WASHINGTON, DCIt emblazons front pages of major metropolitan newspapers and leads network newscasts almost daily. And whether it's mad cow, foot-and-mouth, bio-engineered foods or a rat's head nestled within a Big Mac, the subject of food safety has spread a worldwide epidemic of fear.
Countries on virtually every continent have taken swift precautions. Mad cow and foot-and-mouth disease have led to import bans on livestock, meat, feed and ruminants from Europe, while a U.S. Department of Agriculture (USDA) effort, to “Keep Foot-and-Mouth Disease Out of America,” urges world travelers landing in American airports to submit to shoe disinfection. Many communities in European and Asian countries have also set up checkpoints where the tires of automobiles and trucks are disinfected.
“Right now, we have a media that is hungry for news,” says Mark McLellan, director of the Institute of Food Science and Engineering at Texas A&M University (College Station, TX). “The more difficult the news is for one party, the more play it gets, and to some extent, that reflects the urgency. But on the face of it, the cases of outbreaks or adulteration, whether it was intentional or accidental, are much less than in years past. We have never had a safer food supply than we do now.”
The mad cow situation in Europe and the foot-and-mouth epidemic is indeed critical, but the dilemmas create an “optical illusion” of an escalating food-safety crisis for the communities attempting to absorb the big picture, says Timothy Willard, vice president of communications for the National Food Processors Association (NFPA; Washington, DC).
The issue of mad cow, he explains, is a relatively new phenomenon for the United States and other parts of the world, although Europe has been dealing with it for the better part of a decade. Foot-and-mouth, Willard says, is indeed a grave concern, but it is also found around the world and is older than the brain debilitating mad cow disease, scientifically known as bovine spongiform ecephalopathy (BSE). Then there are the other issues, he adds, like pathogenic contamination, and “perceived food safety issues” with biotechnology.
“Biotech is not a food safety issue, neither is foot-and-mouth. That's not to say we're diminishing continued vigilance needed by consumers and vendors to combat these issues, but these diseases are not indicative of a growing food safety problem,” Willard says. “There are always going to be issues and challenges in terms of food safety, but this isn't something that would indicate that things have gotten worse.”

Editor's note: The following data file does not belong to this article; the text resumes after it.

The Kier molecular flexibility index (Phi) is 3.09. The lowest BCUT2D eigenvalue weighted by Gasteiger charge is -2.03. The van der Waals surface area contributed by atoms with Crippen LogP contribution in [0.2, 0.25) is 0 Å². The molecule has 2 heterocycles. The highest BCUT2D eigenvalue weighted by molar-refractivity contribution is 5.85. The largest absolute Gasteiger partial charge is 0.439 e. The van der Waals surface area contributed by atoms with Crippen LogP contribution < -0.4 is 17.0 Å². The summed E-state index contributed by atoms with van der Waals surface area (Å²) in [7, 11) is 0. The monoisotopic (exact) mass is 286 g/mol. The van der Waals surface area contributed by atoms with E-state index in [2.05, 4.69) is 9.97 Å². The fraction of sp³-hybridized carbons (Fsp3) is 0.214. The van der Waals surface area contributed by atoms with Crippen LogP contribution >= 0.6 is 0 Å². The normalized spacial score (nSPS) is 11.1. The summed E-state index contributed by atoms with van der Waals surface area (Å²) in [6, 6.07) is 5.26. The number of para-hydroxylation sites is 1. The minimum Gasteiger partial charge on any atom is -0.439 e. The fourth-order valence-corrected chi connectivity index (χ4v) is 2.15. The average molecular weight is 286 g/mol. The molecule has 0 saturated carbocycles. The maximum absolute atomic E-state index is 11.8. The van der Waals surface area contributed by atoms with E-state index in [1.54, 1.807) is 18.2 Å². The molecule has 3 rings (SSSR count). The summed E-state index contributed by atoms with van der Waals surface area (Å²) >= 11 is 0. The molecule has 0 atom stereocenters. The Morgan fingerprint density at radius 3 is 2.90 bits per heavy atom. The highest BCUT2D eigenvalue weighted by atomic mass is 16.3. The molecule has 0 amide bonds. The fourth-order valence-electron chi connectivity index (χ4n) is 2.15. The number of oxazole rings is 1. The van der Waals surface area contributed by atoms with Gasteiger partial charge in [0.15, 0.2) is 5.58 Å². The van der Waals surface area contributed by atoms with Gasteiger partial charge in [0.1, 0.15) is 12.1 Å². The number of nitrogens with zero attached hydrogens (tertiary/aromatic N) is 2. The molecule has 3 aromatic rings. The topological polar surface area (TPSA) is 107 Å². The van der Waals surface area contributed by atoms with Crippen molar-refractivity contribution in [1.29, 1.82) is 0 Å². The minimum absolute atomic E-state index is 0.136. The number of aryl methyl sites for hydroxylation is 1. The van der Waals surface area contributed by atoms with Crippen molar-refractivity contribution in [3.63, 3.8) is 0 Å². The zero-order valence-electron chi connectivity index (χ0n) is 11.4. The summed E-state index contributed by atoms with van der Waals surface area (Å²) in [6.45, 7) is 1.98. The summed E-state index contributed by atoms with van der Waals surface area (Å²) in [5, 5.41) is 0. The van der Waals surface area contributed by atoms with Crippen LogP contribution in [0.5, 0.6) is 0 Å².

Thomas Gilmore, technical director of the International Association of Food Industry Suppliers (IAFIS; McLean, VA) agrees, saying there should be concern about mad cow and foot-and-mouth, but those crises should not be part of a perceived “human food-safety dilemma.”
“It's an animal health issue. It is not a human health issue,” he adds.
At the time of this report, a CNN-USA Today Gallup poll indicated that two-thirds of Americans are concerned that mad cow disease will become a problem in the United States, and that number is expected to grow. About 29 percent, or three out of 10, of the 1,015 adults who were polled say they are alarmed by the threat of mad cow, while about 36 percent are somewhat worried. About 24 percent are not too concerned and only 11 percent indicated they are not worried at all.
The poll was taken in mid-March after reports of sheep in Vermont that may have been exposed to a form of mad cow disease and tainted feed. The poll, however, was taken before intense coverage of slaughtering the supposed infected sheep, and the results are in stark contrast to an ABC News-Washington Post poll taken in January that revealed less that half of Americans were concerned about mad cow becoming a problem in the U.S.